What is accessibility means to you? Have you ever thought of an inclusive web environment, where nobody has been left behind due to the lack of some important information? Do you think such inclusive web environment can be created?
Yes, our joint efforts can help us with an accessible and usable web environment!
There are plenty of people who cannot peruse every random content online due to some or other physical disability. More than 4.4 million people in Australia fall in this category. Visual impairment, hearing disabilities, neurodivergence, and other temporary and permanent issues, are the reasons why some people need extra help or assistance to explore the web.
The Australian government has made the laws stricter than ever to ensure that everyone has full access to each piece of information on the web. The inaccessibility spectrum is broad and so is the number of inaccessible websites. There are some very common and major issues that make a website inaccessible. For example, mobile inaccessibility, keyboard navigation problems, inaccessible PDFs, inappropriate color contrast, etc.
If given proper attention to these basic yet critical details, not only website’s accessibility will increase, but website UX will improve as well.
Let’s learn about Australian web accessibility standards and make our websites usable and accessible.
Disability Discrimination Act (DDA) 1992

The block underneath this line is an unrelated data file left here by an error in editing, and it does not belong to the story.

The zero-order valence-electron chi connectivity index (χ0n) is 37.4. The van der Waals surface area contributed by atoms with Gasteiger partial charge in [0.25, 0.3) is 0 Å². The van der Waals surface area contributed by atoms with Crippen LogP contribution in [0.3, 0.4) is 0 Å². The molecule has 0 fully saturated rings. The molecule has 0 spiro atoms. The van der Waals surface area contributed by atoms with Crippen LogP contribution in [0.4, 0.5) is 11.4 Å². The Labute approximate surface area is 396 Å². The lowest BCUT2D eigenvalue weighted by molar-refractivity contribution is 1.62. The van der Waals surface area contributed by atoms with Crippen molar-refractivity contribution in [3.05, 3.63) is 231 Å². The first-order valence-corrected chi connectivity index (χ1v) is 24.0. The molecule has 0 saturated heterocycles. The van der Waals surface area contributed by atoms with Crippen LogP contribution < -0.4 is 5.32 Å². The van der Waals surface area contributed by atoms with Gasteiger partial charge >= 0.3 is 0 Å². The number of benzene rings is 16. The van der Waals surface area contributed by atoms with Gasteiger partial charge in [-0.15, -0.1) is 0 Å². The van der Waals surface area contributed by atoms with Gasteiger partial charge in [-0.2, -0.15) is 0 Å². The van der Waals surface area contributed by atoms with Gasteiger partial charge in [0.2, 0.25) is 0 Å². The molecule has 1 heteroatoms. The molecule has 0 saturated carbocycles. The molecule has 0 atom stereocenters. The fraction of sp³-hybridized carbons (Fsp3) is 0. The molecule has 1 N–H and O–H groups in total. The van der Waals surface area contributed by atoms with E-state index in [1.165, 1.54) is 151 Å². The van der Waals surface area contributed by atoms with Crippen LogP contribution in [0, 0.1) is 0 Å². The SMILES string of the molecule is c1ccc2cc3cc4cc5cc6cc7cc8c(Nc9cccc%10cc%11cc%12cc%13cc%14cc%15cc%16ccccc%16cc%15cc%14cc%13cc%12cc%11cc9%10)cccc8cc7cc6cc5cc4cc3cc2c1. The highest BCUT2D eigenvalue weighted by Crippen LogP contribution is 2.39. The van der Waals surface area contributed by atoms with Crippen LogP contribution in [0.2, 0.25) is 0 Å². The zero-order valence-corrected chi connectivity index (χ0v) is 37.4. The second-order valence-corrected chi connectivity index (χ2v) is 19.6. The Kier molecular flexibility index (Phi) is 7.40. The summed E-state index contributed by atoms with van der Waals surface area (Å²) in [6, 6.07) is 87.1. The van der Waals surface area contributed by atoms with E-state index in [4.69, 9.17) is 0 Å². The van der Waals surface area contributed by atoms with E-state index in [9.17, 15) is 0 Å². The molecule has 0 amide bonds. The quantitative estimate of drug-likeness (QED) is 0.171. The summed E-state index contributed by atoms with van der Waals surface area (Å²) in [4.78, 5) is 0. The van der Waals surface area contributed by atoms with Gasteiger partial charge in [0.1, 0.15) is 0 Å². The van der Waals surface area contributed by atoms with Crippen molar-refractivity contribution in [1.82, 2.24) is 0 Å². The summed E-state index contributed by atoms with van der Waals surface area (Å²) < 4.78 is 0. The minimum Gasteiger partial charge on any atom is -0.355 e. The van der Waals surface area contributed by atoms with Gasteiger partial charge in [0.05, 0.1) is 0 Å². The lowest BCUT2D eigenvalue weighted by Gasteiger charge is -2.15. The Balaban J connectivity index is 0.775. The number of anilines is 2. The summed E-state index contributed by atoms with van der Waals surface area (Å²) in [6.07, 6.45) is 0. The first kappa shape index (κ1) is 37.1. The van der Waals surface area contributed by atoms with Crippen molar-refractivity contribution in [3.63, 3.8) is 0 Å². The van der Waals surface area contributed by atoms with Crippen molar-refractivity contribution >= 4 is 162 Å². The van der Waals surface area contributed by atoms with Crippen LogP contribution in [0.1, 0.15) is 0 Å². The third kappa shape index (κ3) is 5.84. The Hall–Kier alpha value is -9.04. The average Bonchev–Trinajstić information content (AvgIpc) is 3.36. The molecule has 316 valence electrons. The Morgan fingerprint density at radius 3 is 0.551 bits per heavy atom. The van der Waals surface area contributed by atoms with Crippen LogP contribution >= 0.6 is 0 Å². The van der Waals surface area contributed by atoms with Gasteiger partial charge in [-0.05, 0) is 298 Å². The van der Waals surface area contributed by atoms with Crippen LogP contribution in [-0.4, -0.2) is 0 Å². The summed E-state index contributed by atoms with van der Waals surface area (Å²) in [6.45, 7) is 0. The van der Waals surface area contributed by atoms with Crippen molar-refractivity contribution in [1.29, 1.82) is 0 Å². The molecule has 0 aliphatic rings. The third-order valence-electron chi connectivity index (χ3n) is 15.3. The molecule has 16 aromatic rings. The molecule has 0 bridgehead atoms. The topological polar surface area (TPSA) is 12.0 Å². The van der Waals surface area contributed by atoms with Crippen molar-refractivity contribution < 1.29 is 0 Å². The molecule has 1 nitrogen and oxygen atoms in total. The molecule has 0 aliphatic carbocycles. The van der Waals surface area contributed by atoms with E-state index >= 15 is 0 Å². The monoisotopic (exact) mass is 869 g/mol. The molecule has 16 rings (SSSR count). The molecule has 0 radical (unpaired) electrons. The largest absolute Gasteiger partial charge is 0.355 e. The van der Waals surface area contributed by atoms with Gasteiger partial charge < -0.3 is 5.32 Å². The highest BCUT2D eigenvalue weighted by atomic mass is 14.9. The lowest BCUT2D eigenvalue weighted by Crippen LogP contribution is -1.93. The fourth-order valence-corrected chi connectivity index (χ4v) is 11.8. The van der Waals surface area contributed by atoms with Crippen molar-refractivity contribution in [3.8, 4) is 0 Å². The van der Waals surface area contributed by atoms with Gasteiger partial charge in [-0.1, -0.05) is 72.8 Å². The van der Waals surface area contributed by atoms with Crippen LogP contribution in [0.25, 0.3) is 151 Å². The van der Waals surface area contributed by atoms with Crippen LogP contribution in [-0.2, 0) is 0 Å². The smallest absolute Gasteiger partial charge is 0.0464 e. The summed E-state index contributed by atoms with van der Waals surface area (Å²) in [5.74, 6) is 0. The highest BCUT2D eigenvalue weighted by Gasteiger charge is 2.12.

The Disability Discrimination Act is the Australian web accessibility standard guide that looks for equal web access for people with disabilities. This law is applicable to each organization and individual website or other web resources running in Australia or maintaining a web resource on an Australian server.
DDA is applicable on websites and other digital assets that are developed and/or maintained for the purpose of employment, education, services such as baking, financial services, entertainment, telecommunication, transport, government services, real estate, sport, NGOs, Commonwealth programs, etc.
Section 5 of DDA law says that inaccessible web content discriminates against disabled people by depriving them from information available on the web, whereas people without disabilities can access the same information. Moreover, the websites are supposed to make content adjustments in existing websites by performing reasonable changes to make the websites inclusive and accessible.
United Nations Convention on the Rights of Persons with Disabilities (UNCRPD)
Australian web accessibility standards get ratified by the United Nations’ convention on the rights of persons with disabilities in 2008.
Article 21 of this treaty says that States Parties should ensure that every person can have equal rights to freedom of expression and opinion. It includes exploring and receiving information and ideas through every channel of their choice on an equal basis.
Organizations ought to provide information in accessible formats to everyone irrespective of their physical disability type and without any additional cost.
Modes and formats of communication for disabled persons must be chosen by them. It can be the use of sign languages, Braille, an augmentative and alternative medium for communications, etc.
Treaty urges the private entities that offer public services using the internet, should provide usable and accessible information to people with disabilities.
Mass media services ought to be accessible to people with disabilities.
The treaty also encourages the recognition and promotion of sign languages.
This ratification of the UNCRPD implies that Australia is obligated to practice all the policies suggested by the Convention. The commitment pronounced, “the right of people with disabilities to participate fully and independently in all aspects of society, including the internet and access to information.”
National Transition Strategy (NTS)